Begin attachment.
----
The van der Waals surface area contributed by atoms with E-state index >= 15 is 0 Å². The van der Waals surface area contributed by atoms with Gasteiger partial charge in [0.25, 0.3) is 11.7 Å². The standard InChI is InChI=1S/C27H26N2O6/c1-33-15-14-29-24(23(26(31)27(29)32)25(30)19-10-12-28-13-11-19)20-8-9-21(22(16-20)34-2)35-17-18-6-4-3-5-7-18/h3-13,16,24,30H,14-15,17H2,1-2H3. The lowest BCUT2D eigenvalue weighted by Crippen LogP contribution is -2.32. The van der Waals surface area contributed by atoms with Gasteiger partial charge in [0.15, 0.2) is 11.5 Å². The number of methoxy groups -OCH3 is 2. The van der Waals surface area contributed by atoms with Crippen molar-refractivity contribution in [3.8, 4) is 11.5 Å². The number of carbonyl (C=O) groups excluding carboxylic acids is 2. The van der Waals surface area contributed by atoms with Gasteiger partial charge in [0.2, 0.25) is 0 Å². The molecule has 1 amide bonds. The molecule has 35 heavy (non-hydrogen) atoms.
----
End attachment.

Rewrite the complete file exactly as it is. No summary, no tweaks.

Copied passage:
The van der Waals surface area contributed by atoms with E-state index >= 15 is 0 Å². The van der Waals surface area contributed by atoms with Gasteiger partial charge in [0.25, 0.3) is 11.7 Å². The standard InChI is InChI=1S/C27H26N2O6/c1-33-15-14-29-24(23(26(31)27(29)32)25(30)19-10-12-28-13-11-19)20-8-9-21(22(16-20)34-2)35-17-18-6-4-3-5-7-18/h3-13,16,24,30H,14-15,17H2,1-2H3. The lowest BCUT2D eigenvalue weighted by Crippen LogP contribution is -2.32. The van der Waals surface area contributed by atoms with Gasteiger partial charge in [0.15, 0.2) is 11.5 Å². The number of methoxy groups -OCH3 is 2. The van der Waals surface area contributed by atoms with Crippen molar-refractivity contribution in [3.8, 4) is 11.5 Å². The number of carbonyl (C=O) groups excluding carboxylic acids is 2. The van der Waals surface area contributed by atoms with Gasteiger partial charge in [0.2, 0.25) is 0 Å². The molecule has 1 amide bonds. The molecule has 35 heavy (non-hydrogen) atoms.